The ocean sunfish, Mola mola, is found in every ocean in the world. Known for its unusual body shape resembling a large “head” with no tail and long fins, and its large size (up to 5,000 lbs), the biology of this species is poorly understood. Many of the basic biological questions about ocean sunfish remain a mystery. These include: how the fish are distributed in the world's oceans, how fast they swim, how they behave towards each other and other kinds of animals, or how and when they mate. Recent studies have shown that the number of ocean sunfish may be declining due to the large numbers caught as bycatch in commercial fisheries in the Pacific and Mediterranean, and its increasing popularity as a food fish in Asia . Though it is commonly found in the Atlantic Ocean, there is no data on how many sunfish there are in the area during different times of year, or if there are occurrences of ocean sunfish bycatch there. Because there is little information on its basic biology, scientists have no idea how the global population of ocean sunfish is faring.
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Four species of Molidae are currently recognized: Ranzania laevis (slender mola) , Masterus lanceolutus (sharptailed mola) Mola mola (common mola), and Mola ramsayi. Until recently, M. ramsayi was infrequently mentioned, but a 2005 study on genetic divergence showed strong evidence suggesting M. ramsayi is a separate species from the more common M. mola. M. mola is known for its unusual body shape resembling a large “head” with no tail and long fins, and its large size (reaching 14 feet and weighing up to 5,000 lbs). Ocean sunfish lack caudal bones, ribs, pelvic fins, a swim bladder, and have fewer vertebrae than any other fish. Lacking a tail, sunfish instead have a broad, stiff lobe at the end of the body which acts as a ruder, called the clavus). Also unusual is the mola skeleton which lacks bony tissue and resembles cartilage. The tough skin of the mola measures up to three inches in thickness and forms a rubber-like armor around the body. The skin is covered with a layer of slimy mucus and many parasites, abrasions and scars. M. mola are known to host some 40 genera of parasites.
Little is known about Mola mola's basic ecology, distribution, or population dynamics and the global status of the species is completely unknown. Sunfish were so named for the common behavior of lying on their side near the surface, appearing to “sunbathe”, often with the dorsal fin protruding from the water. As adults, M. mola are mostly found alone and occasionally in pairs. They feed primarily on gelatinous zooplankton such as jellyfish and ctenophores in the water column, but other items found in M. mola guts include squid, sponges, starfish, eel grass, crustaceans and small fishes. Known predators of M. mola larvae include bluefin tuna and mahi mahi. Adult M. mola in the Pacific are preyed on by sea lions and orcas.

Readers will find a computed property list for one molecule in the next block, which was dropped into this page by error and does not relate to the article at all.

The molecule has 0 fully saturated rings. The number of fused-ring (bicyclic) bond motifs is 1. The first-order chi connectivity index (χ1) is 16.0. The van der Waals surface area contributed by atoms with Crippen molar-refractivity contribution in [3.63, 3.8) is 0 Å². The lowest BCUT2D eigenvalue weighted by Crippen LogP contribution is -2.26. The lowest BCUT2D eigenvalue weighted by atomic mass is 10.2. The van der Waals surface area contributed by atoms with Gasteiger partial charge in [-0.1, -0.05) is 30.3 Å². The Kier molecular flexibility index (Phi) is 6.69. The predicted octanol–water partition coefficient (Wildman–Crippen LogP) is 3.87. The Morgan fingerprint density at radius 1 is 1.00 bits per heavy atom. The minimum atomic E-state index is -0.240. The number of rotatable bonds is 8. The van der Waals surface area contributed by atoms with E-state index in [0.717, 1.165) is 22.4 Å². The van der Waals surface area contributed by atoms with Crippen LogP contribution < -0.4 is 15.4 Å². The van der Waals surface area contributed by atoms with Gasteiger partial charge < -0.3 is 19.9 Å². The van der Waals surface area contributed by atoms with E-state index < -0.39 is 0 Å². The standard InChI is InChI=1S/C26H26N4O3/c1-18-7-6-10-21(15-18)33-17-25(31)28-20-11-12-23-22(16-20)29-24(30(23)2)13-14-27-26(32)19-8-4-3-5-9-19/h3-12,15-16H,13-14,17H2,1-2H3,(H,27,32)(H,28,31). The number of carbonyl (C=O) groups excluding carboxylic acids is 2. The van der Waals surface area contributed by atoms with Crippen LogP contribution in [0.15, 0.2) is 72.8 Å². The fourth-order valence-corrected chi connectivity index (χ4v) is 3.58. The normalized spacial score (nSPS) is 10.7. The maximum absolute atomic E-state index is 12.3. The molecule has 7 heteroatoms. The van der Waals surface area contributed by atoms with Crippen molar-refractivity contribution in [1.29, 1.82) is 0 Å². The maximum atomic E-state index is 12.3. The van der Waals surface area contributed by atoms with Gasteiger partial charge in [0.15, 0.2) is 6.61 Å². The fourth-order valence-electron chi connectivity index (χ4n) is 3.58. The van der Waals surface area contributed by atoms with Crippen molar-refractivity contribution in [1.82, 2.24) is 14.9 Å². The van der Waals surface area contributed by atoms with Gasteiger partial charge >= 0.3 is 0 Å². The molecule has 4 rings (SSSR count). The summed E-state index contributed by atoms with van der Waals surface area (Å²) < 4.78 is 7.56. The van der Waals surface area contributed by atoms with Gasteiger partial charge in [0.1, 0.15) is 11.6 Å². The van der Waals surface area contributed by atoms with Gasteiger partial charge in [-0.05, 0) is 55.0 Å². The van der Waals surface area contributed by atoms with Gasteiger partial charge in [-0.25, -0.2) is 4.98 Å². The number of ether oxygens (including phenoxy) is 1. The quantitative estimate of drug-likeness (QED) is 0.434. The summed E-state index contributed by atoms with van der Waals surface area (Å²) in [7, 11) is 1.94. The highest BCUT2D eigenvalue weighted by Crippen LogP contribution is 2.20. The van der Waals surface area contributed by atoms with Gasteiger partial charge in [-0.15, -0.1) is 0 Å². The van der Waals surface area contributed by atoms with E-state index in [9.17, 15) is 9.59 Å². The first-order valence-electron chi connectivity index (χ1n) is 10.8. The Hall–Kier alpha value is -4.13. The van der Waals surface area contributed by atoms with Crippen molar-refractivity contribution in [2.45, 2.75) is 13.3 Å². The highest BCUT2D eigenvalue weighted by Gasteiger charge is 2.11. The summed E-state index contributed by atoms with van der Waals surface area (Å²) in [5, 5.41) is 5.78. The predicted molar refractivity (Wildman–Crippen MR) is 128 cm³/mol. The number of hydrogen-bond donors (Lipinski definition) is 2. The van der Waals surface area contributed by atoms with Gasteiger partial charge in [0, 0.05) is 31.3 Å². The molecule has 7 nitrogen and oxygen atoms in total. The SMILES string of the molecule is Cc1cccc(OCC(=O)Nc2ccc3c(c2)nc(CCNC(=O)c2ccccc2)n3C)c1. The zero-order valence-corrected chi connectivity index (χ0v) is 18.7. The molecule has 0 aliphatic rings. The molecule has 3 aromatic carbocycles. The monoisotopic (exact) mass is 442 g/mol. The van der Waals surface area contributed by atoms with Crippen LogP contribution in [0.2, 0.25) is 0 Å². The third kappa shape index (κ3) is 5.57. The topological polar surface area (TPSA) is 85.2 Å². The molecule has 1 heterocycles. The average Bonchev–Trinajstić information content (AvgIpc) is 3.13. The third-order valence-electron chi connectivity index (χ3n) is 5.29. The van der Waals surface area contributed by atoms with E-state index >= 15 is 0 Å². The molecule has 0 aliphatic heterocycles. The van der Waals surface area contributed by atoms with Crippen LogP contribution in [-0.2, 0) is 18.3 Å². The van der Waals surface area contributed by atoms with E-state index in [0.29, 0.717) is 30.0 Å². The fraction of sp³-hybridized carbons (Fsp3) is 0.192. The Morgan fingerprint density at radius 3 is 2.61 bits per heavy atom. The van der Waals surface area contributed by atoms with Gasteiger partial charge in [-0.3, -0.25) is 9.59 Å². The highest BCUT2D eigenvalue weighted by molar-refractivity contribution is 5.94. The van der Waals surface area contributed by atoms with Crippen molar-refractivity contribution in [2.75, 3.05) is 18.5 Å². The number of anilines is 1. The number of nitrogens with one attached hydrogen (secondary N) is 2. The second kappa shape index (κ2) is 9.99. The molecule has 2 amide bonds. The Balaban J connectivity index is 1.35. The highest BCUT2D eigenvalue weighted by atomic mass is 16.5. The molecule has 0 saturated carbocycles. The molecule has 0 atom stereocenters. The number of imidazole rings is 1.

Members of the family Molidae are recognized as the most fecund vertebrate, with single females producing as many as 300,000,000 eggs at one time. Five spawning areas have been suggested for members of the Molidae family in the central gyres of the North Atlantic, South Atlantic, North Pacific, South Pacific, and Indian Oceans. However, there are few M. mola larvae on record anywhere in the world.
Ocean sunfish are globally distributed, and M. mola is a common resident of the northeast United States in offshore waters during the spring and summer months with an estimated summer population of 18,000. It is virtually absent in these areas in the winter and fall. M. mola spend the majority of their time in near surface waters (75%) making periodic dives between 40 – 150 meters (and as deep as 500 m) which are thought to be related to prey acquisition. It has been suggested that mola spend time floating in surface waters as a mechanism of “thermal recharging” after deep dives in cold water). Molas breach, leaping out of the water by as much as two body lengths, which may be a mechanism of parasite removal. There are conflicting reports about the swimming ability of ocean sunfish. Most existing information suggests M. mola move primarily by passive transport via ocean currents but a recent study using acoustic telemetry reported a highly directional swimming ability not related to current direction. Because ocean sunfish are such large fish that are easily sighted from both the air and sea and they prefer to swim in nutrient-rich waters, information on the distribution of Mola mola may serve as a useful “indicator” of nutrient rich areas of the ocean where other endangered marine animals may be found such as tuna, sea turtles, and whales.